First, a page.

E.g. say one has installed Tails 0.11 a while ago, and forgets about it. We then release Tails 0.11.1, and publish a 0.11_to_0.11.1 IUK, advertised by the upgrade-description file for 0.11 users. We then release Tails 0.11.2, and publish a 0.11.1_to_0.11.2 IUK, advertised by the upgrade-description file for 0.11.1 users. If the user starts their Tails 0.11, the upgrade system proposes upgrading to 0.11.1. Say the user accepts, the upgrade is performed, the user reboots, and the upgrade system now proposes upgrading to 0.11.2.

Allowing to run these two steps in a row, without rebooting, is mainly a GUI problem, and is postponed.

Infrastructure

generate an IUK

We have a tails-create-iuk program that takes two Tails full images as input, and:

  • builds the "diff" SquashFS
  • gets the new kernel(s), initrd(s), bootloader configuration
  • brings all this together into a single file, in the IUK format

Incremental Upgrade Kit

IUK format

An IUK is a tar archive, compatible with GNU tar, that contains the following files:

  • FORMAT: contains the version of the IUK format (that is 1), as a positive integer encoded in ASCII.
  • control.yml: YAML associative array with the following keys:
    • delete_files: a list of files to delete from the system partition.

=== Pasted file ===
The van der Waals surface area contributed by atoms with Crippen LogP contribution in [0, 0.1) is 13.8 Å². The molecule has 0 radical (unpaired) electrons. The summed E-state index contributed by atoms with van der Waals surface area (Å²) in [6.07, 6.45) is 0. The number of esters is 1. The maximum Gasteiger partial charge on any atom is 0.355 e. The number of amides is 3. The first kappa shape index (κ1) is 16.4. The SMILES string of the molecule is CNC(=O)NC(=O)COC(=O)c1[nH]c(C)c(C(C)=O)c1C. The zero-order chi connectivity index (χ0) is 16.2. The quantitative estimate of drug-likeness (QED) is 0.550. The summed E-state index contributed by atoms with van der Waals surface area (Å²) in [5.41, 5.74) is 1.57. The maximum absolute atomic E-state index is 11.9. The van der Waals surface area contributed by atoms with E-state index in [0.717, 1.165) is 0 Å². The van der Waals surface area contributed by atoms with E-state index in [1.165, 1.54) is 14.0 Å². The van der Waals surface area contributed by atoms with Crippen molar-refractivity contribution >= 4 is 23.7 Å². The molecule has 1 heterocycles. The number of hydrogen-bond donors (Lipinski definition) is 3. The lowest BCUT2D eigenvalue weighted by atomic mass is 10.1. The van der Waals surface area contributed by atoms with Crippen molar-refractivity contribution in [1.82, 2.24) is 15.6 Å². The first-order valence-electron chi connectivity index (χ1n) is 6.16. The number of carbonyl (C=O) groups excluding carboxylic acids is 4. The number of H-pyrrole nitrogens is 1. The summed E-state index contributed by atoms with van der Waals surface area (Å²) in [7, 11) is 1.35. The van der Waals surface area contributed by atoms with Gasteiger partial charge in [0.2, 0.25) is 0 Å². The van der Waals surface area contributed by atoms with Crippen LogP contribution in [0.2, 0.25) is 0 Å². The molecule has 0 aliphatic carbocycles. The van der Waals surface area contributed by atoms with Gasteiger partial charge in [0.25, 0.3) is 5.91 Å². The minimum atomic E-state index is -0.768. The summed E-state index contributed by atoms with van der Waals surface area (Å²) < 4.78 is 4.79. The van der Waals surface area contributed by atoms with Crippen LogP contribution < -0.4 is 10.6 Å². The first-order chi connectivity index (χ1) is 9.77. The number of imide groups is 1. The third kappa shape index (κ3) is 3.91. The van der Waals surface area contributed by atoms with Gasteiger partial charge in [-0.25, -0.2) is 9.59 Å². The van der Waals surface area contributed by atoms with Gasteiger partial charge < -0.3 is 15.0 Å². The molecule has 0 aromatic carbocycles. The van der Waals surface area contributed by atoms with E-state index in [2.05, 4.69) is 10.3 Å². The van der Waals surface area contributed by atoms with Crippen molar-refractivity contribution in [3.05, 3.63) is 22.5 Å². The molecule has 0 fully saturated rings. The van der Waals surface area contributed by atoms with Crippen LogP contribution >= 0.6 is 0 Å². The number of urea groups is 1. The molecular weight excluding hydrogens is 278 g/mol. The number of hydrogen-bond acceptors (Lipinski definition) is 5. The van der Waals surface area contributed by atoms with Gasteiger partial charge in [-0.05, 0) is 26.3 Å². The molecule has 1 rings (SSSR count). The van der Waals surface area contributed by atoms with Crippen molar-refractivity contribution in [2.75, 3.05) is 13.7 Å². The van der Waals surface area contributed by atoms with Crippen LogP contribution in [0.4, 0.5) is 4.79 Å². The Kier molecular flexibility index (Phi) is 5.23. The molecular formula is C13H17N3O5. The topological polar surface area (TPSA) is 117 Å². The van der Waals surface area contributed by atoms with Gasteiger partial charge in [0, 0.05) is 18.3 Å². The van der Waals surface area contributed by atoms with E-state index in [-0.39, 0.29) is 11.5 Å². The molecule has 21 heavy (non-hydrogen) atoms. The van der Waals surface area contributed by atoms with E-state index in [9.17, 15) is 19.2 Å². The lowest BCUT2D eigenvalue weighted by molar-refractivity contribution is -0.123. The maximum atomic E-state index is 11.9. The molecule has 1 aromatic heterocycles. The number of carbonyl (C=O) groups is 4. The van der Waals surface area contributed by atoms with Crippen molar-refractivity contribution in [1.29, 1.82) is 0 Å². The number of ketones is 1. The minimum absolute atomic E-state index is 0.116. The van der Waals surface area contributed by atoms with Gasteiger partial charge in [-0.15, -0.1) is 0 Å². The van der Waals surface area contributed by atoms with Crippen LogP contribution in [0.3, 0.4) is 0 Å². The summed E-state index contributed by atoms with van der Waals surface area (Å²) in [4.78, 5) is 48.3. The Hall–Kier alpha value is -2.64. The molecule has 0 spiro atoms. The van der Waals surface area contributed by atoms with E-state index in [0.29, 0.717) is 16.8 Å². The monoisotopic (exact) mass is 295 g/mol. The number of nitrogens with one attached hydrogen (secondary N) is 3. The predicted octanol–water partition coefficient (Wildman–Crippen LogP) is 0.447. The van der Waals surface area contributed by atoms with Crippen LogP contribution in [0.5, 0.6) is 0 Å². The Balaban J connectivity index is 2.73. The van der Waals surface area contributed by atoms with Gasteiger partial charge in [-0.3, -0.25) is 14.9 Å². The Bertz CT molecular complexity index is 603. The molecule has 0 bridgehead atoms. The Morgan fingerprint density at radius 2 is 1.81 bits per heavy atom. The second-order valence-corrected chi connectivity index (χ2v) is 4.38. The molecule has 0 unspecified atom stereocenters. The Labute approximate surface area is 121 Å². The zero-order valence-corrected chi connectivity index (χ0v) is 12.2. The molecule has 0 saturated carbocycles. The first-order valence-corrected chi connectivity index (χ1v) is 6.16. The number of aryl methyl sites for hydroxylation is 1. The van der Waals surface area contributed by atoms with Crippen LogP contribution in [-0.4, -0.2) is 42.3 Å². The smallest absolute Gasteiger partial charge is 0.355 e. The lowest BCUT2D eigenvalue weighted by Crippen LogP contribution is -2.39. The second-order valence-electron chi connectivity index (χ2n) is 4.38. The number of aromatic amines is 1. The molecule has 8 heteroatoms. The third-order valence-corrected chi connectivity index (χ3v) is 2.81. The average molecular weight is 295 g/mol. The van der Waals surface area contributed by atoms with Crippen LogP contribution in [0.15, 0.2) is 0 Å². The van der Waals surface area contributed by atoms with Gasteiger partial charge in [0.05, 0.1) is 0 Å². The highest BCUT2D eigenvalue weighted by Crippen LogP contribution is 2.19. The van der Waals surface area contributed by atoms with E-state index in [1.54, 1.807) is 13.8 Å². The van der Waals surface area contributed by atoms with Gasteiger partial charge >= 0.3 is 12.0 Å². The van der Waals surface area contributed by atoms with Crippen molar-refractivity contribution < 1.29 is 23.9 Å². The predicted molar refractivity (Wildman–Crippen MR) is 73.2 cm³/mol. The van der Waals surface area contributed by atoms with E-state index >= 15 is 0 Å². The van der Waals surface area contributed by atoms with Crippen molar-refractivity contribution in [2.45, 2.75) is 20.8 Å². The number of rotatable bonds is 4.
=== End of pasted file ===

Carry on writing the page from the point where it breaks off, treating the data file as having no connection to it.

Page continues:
• zero, one or more *.tar[.bz2]: tar archives, compatible with GNU tar, optionally compressed with bzip2, that contain the set of files to add to, or upgrade in the system partition: kernel(s), initrd(s), bootloader configuration, *.squashfs (the SquashFS "diff" that must be stacked on top of the older SquashFS filesystem(s)), etc.

File paths, both in *.tar[.bz2] and in the delete_files list, are relative to the Tails system partition root, and must be compatible with a FAT32 filesystem.

Tarballs contained in the IUK are meant to be extracted, one after the other, sorted by ASCII order.

Initial implementation details

(This section is not a specification.)

The initial IUK generator will ship those files in every IUK:

  • system.tar contains files that are already compressed (e.g. kernel, initrd, *.squashfs)
  • boot.tar.bz2 contains files that are not compressed yet (that is: syslinux configuration, modules and utilities)

These are implementation details the IUK installer software must not rely upon.

Mirrors infrastructure

Using something like Mozilla's channels (stable, beta, nightly) would e.g. allow us to push beta upgrades earlier to a brave subset of users. Subscribing to a channel other than stable is something that would be worth persisting. We are not likely to implement a channels system in phase one, but the infrastructure we set up does leave room for such future extension.

Upgrade-description files